Drug Interactions: Interferon Alfa : There was no significant pharmacokinetic interaction between lamivudine and interferon alfa in a study of 19 healthy male subjects [see Warnings and Precautions (5.4)].
Ribavirin: In vitro data indicate ribavirin reduces phosphorylation of lamivudine, stavudine, and zidovudine. However, no pharmacokinetic (e.g., plasma concentrations or intracellular triphosphorylated active metabolite concentrations) or pharmacodynamic (e.g., loss of HIV-l/HCV virologic suppression) interaction was observed when ribavirin and lamivudine (n = 18), stavudine (n = 10), or zidovudine (n = 6) were coadministered as part of a multi-drug regimen to HIV-l/HCV co-infected patients [see Warnings and Precautions (5.4)].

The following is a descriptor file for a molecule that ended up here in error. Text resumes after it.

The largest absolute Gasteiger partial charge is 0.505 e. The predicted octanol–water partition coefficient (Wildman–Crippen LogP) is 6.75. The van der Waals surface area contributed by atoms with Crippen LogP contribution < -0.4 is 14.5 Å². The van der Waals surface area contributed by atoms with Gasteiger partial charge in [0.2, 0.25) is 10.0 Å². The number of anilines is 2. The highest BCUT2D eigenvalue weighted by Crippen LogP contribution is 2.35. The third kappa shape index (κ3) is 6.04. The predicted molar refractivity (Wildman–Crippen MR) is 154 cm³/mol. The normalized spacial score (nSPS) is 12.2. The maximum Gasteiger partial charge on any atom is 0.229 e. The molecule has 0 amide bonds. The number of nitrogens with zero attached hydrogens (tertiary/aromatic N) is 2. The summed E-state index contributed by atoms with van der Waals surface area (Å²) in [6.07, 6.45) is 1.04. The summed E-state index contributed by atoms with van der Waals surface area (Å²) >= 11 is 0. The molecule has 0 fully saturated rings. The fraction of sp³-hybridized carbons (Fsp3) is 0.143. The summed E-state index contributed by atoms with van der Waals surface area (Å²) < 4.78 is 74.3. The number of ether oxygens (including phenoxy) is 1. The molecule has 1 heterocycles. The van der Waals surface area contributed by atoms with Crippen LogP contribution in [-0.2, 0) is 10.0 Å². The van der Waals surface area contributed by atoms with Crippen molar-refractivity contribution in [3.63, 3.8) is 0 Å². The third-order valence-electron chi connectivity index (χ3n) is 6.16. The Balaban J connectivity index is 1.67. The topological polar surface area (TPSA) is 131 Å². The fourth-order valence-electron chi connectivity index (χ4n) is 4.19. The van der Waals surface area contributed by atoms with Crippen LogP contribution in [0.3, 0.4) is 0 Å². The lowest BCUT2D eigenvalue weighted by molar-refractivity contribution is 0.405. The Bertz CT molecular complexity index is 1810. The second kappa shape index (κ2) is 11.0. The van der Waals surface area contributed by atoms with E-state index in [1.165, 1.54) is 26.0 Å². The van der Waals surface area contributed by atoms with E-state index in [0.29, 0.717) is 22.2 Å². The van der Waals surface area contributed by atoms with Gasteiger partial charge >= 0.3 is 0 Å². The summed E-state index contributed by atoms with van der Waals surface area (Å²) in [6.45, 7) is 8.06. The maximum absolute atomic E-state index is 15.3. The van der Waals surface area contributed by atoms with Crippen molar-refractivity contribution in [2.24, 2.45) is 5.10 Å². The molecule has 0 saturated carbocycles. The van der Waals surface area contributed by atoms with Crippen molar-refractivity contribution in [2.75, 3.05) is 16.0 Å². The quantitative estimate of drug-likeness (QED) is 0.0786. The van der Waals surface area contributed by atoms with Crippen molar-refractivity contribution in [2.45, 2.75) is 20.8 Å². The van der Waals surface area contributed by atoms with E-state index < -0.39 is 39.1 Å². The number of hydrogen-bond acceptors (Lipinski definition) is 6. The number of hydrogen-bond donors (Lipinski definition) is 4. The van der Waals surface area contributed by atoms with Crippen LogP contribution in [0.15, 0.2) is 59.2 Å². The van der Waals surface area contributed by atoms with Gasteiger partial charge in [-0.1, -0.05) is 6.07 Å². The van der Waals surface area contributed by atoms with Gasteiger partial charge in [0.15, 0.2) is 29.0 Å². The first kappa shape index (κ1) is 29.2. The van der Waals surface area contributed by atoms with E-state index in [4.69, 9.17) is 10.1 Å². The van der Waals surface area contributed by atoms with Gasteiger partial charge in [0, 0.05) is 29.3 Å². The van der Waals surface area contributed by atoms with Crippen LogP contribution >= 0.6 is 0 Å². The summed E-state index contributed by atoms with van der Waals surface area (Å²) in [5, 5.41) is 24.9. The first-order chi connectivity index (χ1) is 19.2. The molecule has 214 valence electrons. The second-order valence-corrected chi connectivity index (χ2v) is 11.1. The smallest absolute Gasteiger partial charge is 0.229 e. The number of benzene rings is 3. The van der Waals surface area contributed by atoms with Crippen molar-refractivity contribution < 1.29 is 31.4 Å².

Trimethoprim/Sulfamethoxazole: Lamivudine and TMP/SMX were co administered to 14 HIV-1-positive patients in a single-center, open-label, randomized, crossover study. Each patient received treatment with a single 300-mg dose of lamivudine and TMP160 mg/SMX 800 mg once a day for 5 days with concomitant administration of lamivudine 300 mg with the fifth dose in a crossover design. Coadministration of TMP/SMX with lamivudine resulted in an increase of 43% ± 23% (mean ± SD) in lamivudine AUC¥, a decrease of 29% ± 13% in lamivudine oral clearance, and a decrease of 30% ± 36% in lamivudine renal clearance. The pharmacokinetic properties of TMP and SMX were not altered by coadministration with lamivudine [see Drug Interactions (7.3)]. Zidovudine: No clinically significant alterations in lamivudine or zidovudine pharmacokinetics were observed in 12 asymptomatic HIV-l-infected adult patients given a single dose of zidovudine (200 mg) in combination with multiple doses of lamivudine (300 mg q 12 hr) [see Drug Interactions (7.4)].